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Critical Friends Group for Newly Appointed Educational Leaders

Updated: Nov 17, 2023

I sat, attentively listening to my supervisor as he elaborated on the impending challenges I would encounter in my new role as a first-time assistant principal. He began to outline various concerns: discontent among the staff, overcrowded class sizes, student behavior issues, the district's decision to integrate all special programs into our school, a stark socioeconomic divide, parental demand for homogenous classes versus heterogeneous classes and the complex situation of two staff members who had engaged in an affair being reinstated on the same team, with me responsible for monitoring their conduct. As I absorbed all of these challenges, I couldn't help but wonder whether all my leadership training was enough to support me.

Thankfully, I was in a doctoral program with many new and seasoned principals who introduced the Critical Friends Group Model (CFGM) to me. The Critical Friends Group Model is the product of a simple idea: providing deliberate time and structures to promote adult professional growth that is directly linked to student learning.This model is made up of two essential elements:structured protocols and intentional conversation which guide the group's learning. (Annenberg Institute for School Reform, 1997; School Reform Initiative, 2010).

How It Works

Find and bring together a collective group of new educational leaders from like minded schools who are interested in becoming a Professional Learning Community (PLC) with in your community, district. or country province. Set a meeting day monthly or bi monthly for about 2.5 -3 hours.

· Start out with a skilled facilitator who has used and been trained with using the SRI protocols.

· Once the PLC team is formed, assign a designated host and facilitator for each meeting.

· Identify a topic to be discussed, start with the SRI Consultancy Protocol.

· At the end of each meeting a purposeful reflection will occur.

The SRI Consultancy Protocol offers a structured process to support focused and productive conversations, build collective understanding, and drive school improvement. There are other protocols which can be used at these meetings which can be an integral part of building resilient professional learning communities. These protocols can be found at School Reform Initiative, .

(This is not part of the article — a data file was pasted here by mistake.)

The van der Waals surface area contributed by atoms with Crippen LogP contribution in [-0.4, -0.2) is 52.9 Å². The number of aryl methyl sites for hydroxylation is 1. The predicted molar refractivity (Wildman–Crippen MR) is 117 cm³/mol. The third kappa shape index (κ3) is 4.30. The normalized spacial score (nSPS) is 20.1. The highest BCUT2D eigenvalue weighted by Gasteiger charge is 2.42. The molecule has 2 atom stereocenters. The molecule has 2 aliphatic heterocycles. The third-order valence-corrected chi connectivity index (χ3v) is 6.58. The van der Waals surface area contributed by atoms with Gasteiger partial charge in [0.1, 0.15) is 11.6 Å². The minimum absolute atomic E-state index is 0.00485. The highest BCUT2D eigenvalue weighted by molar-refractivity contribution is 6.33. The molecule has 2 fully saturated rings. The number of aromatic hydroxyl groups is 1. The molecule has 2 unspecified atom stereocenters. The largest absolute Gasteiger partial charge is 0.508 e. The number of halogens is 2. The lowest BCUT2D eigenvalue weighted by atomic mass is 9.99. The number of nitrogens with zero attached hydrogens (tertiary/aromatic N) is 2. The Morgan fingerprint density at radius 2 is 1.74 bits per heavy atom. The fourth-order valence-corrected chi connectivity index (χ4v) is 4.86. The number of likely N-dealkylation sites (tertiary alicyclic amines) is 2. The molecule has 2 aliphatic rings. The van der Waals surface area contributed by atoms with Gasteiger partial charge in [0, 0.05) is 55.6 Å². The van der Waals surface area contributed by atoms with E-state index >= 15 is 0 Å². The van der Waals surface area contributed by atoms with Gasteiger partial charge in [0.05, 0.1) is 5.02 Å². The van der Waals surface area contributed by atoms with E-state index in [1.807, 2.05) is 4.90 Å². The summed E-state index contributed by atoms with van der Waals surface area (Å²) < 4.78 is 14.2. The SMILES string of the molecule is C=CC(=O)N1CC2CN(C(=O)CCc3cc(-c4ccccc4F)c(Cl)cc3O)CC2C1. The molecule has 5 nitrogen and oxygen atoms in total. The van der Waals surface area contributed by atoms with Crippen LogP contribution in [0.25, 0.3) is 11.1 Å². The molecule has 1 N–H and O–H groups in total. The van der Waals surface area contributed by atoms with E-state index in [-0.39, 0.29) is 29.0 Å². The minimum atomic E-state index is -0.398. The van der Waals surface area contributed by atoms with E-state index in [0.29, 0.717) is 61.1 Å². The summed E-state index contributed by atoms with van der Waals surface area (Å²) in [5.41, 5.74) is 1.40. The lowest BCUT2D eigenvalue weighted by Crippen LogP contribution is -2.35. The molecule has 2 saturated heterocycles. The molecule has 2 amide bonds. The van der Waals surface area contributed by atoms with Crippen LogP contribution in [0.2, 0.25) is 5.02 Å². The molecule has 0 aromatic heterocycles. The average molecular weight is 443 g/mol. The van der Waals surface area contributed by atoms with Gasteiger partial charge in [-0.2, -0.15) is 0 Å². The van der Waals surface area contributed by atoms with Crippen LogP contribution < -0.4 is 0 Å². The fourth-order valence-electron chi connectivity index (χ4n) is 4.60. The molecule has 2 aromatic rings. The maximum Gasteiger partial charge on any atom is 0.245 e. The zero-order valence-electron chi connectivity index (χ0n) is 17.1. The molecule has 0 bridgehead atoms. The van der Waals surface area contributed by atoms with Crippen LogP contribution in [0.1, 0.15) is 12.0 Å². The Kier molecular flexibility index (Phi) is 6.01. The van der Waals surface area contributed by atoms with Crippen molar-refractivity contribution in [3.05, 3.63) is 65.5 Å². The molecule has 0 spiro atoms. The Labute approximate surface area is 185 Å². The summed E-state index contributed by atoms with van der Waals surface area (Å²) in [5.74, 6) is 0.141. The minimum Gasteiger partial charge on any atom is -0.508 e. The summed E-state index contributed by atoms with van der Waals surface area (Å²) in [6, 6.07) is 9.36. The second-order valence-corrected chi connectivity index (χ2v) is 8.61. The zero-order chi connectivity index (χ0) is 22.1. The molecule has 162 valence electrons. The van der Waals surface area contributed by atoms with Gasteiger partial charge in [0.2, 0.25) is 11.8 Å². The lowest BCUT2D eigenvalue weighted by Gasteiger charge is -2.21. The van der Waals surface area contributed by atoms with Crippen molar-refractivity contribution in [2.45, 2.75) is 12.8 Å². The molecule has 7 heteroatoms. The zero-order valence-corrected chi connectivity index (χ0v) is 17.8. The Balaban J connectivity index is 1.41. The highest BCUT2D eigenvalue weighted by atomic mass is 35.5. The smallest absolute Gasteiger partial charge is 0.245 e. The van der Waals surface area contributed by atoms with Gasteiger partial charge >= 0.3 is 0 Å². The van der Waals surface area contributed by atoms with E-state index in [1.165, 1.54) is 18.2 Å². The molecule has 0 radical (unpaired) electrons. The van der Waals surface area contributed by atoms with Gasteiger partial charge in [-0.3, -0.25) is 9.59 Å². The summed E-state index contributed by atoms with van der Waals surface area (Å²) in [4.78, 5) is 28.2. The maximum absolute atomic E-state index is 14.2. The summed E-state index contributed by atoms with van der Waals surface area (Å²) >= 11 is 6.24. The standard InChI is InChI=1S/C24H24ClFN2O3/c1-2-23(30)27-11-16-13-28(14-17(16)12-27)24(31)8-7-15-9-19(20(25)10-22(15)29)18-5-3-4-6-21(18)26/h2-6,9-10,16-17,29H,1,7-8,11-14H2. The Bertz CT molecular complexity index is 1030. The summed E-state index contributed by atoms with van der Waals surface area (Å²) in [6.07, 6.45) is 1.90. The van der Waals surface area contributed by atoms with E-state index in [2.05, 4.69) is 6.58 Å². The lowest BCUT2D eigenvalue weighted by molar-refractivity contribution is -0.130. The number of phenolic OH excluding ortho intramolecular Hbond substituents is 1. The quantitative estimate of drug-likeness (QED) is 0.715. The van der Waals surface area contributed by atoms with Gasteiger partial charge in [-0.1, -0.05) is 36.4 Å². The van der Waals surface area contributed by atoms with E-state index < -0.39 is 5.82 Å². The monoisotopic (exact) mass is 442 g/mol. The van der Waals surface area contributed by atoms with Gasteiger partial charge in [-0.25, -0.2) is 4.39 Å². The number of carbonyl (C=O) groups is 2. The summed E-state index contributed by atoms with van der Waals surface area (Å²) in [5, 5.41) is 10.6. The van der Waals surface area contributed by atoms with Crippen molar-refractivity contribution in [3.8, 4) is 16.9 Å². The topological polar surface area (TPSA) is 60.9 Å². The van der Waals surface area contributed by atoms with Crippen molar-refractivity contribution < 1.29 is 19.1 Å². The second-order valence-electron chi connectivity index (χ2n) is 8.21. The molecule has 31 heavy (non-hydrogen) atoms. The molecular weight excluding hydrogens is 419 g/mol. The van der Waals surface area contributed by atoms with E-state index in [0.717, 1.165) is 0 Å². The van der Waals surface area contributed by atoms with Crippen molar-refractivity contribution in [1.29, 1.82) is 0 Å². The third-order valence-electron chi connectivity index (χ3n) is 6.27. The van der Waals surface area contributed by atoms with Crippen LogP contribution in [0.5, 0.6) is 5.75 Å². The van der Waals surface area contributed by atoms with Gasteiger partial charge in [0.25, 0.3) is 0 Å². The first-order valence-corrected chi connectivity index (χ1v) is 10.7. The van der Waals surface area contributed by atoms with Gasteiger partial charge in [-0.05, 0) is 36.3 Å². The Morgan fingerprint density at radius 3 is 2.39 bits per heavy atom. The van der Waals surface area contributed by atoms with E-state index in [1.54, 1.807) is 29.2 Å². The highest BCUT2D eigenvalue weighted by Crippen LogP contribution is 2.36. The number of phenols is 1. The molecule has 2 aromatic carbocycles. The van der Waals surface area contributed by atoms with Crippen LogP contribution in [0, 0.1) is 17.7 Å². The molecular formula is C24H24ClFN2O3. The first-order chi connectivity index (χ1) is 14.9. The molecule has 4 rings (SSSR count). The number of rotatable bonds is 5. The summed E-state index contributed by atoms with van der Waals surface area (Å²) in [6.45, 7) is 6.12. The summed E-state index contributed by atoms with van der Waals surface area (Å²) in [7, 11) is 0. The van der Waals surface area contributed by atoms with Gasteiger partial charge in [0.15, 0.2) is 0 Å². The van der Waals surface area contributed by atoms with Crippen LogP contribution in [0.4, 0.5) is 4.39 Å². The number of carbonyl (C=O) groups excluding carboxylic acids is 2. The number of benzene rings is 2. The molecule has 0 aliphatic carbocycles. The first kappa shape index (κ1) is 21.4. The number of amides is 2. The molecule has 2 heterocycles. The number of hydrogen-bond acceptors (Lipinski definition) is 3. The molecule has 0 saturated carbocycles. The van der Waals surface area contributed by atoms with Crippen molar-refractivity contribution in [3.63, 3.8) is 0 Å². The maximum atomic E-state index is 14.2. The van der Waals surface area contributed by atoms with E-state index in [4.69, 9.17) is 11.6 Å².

What Did Critical Friends Group Do For Me?

As I began to navigate my role as an educational leader, three significant changes occurred:

First, facilitating professional learning allowed me to engage in conversation about the teaching and learning, enabling me to understand the strengths and needs of the school.

Second, building trust and relationships with staff and teachers fostered transparency of conversation, collaboration, and mutual respect.

Third, being able to identify, label, and address challenges empowered data driven decisions- making concerning curriculum, instructional practices, resource allocation and professional development, resulting in improved student outcomes.

This Critical Friends Group model has empowered me to cultivate confidence, acquire knowledge, and, most importantly, develop agency for my voice. As I progressed in my leadership journey, I employed this model in different schools, among staff, parents, and within international school communities. My friendships and connections have proven to be a valuable source of support and insights, akin to a treasure chest filled with gold and silver. If you desire further information and training related to CFG, please take the next step and connect with me to effectively lead your school or organization toward positive change and improved educational outcomes.

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3 comentarios

Kevin Fahey
Kevin Fahey
18 nov 2023

Well said. Keep up the good fight!!

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loved hearing how you overcame your challenge

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Very informational for the future of education.

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